Between bushCON14 & bushCON15, Tim came up with same good design ideas for a tool like Michael suggested, but I thought it would cost too much to build. I still wasn’t convinced people would use it & I didn’t see a market for something as simple as we could afford to make. So in year 2, we re-used the LinkedIn API & registration sheets for gathering data.
Year 2 – Tools Reflection
Kumu was an all-around big ‘wow!!’ – even though we were pushing its capacity with our volume of data, so it moved excruciatingly slowly – and the functionality was nothing near what it is now. Still, it’s a lovely, interactive living-feeling platform that was unanimously admired by our visitors.
But people were still critical about the relevance of LinkedIn data. We got more API users in yr. 2 than in yr. 1, so I knew the idea was catching on at least a little. But the LinkedIn shortcomings were growing less acceptable. Then, a couple months before that second bushCON, LinkedIn announced that they were closing down their API to all but the biggest ‘partners’. Luckily they didn’t close it till right after the event, so we got that year’s data. But we knew that if we were going to continue this work, we’d have to create that App that Michael had suggested, and Tim was beginning to envision, and that I was still hoping I could resist.
Year 3 – Kumu again| New App for Data Gathering
Kumu was built by innovative systems thinkers & network weavers, for innovative systems thinkers & network weavers – following innovative system’s thinking & network weaving principles. One thing I mean by that is there is an avid community of highly innovative kumu-users engaging in a constant dialog with the Kumu founders/developers & each other about what’s working, what could be improved, new ways we are using the tools, ways we want to use the tools – and that ongoing dialog shapes the platform. Which is to say – it just keeps improving. Even tho the Mohr brothers (e.g. Kumu Founders) keep working on speeding things up, we still push the envelope on rendering speed with the bushCON dataset. But even so – the ‘Wow!’ factor was so great that no-one seemed to mind the slight sluggishness we encountered.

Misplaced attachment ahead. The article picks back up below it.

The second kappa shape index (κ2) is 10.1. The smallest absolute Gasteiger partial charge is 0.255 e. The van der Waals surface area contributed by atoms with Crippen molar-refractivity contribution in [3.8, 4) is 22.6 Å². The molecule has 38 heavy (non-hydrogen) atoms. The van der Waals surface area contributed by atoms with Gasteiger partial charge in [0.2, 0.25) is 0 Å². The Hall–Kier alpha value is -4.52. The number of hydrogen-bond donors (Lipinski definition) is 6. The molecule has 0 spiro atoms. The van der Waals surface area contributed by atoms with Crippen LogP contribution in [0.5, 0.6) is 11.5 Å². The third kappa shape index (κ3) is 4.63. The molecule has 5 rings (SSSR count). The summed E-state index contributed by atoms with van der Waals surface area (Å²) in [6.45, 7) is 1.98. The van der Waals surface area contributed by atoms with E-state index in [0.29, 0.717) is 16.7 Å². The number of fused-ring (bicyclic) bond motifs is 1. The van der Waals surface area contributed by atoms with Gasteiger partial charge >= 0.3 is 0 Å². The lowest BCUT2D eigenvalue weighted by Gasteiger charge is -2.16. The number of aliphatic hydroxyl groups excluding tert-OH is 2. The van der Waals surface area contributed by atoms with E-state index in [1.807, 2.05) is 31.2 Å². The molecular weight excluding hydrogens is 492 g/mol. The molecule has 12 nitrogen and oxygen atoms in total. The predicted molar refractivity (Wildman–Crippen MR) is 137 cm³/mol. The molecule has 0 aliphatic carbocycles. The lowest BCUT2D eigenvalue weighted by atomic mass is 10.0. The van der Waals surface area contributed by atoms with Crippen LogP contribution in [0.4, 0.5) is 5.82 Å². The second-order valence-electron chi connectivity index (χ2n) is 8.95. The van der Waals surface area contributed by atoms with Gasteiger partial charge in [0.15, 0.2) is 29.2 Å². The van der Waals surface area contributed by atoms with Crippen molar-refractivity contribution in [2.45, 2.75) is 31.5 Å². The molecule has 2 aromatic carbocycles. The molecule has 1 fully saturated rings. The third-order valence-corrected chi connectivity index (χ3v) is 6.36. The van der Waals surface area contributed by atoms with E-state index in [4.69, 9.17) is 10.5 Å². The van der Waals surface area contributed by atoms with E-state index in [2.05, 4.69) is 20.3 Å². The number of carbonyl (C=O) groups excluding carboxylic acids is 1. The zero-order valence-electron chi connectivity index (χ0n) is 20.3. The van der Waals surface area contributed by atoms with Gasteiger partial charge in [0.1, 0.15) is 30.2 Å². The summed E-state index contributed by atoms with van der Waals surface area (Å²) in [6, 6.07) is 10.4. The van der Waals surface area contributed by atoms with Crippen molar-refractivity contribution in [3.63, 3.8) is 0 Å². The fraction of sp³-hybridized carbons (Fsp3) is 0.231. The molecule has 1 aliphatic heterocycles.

After bushCON #2, neither Tim nor I were initially ready to commit, but Michael kept nudging us about the App idea. He even dragged me to a couple funder meetings hoping to get someone else to pitch in, but no-one bit. We even got laughed at a time or two. But people’s interest in mapping seemed to be growing, our imaginations kept chewing on the challenges, Michael didn’t stop nudging – and I gotta admit, being laughed at for an idea kinda spurs on the rebel in me. I’ll do all kinds of questionably-smart shit just to prove to myself & anyone watching that I can. Or maybe to prove scoffers wrong.
So several weeks after bushCON #2, Tim & I started to visualize & diagram our ideas, find a programmer, & get estimates. Michael pitched in some seed money & we felt like we had to proceed – despite our seriously-limited funds & fiscal fears. We started beta-testing the App (we call it ‘sumApp’ – Greater than the Sum-App, or sounds like some-map- get it?) late last summer, started using it with clients in the fall and by the time registration opened for bushCON #3, we were ready for the big time. Actually, we were slightly afraid of so many people potentially using it at once – but in fact, it all went super-smoothly.
sumApp allowed attendees to load a picture of themselves (it automatically pulls in gravitars as well), answer some questions about themselves, and then scroll through a panel of names & faces to find people they know. Upon finding someone known, the user taps the photo to get a pop-up where they can say how well they know the person. It’s an iterative process – at first we loaded about 50 of the programming & recruiting partners, and that first group was able to go in & share their connections. Once registration opened, we loaded another 100-300 people per week. People who had already shown connections could go back in at any time and check out the new people to see who else they knew.
Year 3 – Tools Reflection
By Stephen Covey’s jargon, you could say the saw has been sharpened. We finally have great tools. Kumu visualizes beautifully, sumApp worked really well, and the updating process has gotten less cumbersome each year.
In fact, it’s a real commitment to go through a scroll of 1,250 people – I expected to hear some complaints about that ask. I was surprised that not a single person complained, and several even commented on how they found the exercise useful in preparing for bushCON. They planned out who to email ahead of time to connect with, they contemplated how long it had been since they’d seen people and started looking forward to seeing them, they pre-planned coffee-dates for afterwards & generally arrived having given real thought to the people in their own networks who were going to be present. It stimulated their network-imaginations, even before seeing the map. People said it was cool.
To a person mired in technical nitty gritty & awash in suggestion for improvement – it was so rewarding to hear that the PURPOSE of all that data-crap was being served, even better than anticipated.
To be continued in Part III – Sensing What is Emerging. . .